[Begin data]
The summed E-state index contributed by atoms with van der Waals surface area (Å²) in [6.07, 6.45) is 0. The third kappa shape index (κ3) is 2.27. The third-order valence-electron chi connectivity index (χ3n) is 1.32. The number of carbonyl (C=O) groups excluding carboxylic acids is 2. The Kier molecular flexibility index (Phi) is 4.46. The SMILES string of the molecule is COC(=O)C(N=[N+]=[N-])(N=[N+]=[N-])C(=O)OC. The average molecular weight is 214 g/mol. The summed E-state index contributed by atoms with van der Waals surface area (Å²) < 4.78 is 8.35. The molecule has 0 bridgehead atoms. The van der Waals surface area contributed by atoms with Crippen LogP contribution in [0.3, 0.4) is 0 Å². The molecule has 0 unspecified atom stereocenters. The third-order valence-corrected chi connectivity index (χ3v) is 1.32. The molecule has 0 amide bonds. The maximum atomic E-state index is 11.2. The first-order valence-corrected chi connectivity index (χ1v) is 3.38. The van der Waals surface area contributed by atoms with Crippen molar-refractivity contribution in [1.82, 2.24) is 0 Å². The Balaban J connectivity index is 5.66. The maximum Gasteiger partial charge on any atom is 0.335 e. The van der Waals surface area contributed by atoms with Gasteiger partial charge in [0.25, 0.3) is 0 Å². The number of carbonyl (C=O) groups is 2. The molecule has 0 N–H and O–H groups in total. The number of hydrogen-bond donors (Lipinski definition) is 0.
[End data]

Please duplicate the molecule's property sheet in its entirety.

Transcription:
The summed E-state index contributed by atoms with van der Waals surface area (Å²) in [6.07, 6.45) is 0. The third kappa shape index (κ3) is 2.27. The third-order valence-electron chi connectivity index (χ3n) is 1.32. The number of carbonyl (C=O) groups excluding carboxylic acids is 2. The Kier molecular flexibility index (Phi) is 4.46. The SMILES string of the molecule is COC(=O)C(N=[N+]=[N-])(N=[N+]=[N-])C(=O)OC. The average molecular weight is 214 g/mol. The summed E-state index contributed by atoms with van der Waals surface area (Å²) < 4.78 is 8.35. The molecule has 0 bridgehead atoms. The van der Waals surface area contributed by atoms with Crippen LogP contribution in [0.3, 0.4) is 0 Å². The molecule has 0 unspecified atom stereocenters. The third-order valence-corrected chi connectivity index (χ3v) is 1.32. The molecule has 0 amide bonds. The maximum atomic E-state index is 11.2. The first-order valence-corrected chi connectivity index (χ1v) is 3.38. The van der Waals surface area contributed by atoms with Crippen molar-refractivity contribution in [1.82, 2.24) is 0 Å². The Balaban J connectivity index is 5.66. The maximum Gasteiger partial charge on any atom is 0.335 e. The van der Waals surface area contributed by atoms with Gasteiger partial charge in [0.25, 0.3) is 0 Å². The number of carbonyl (C=O) groups is 2. The molecule has 0 N–H and O–H groups in total. The number of hydrogen-bond donors (Lipinski definition) is 0.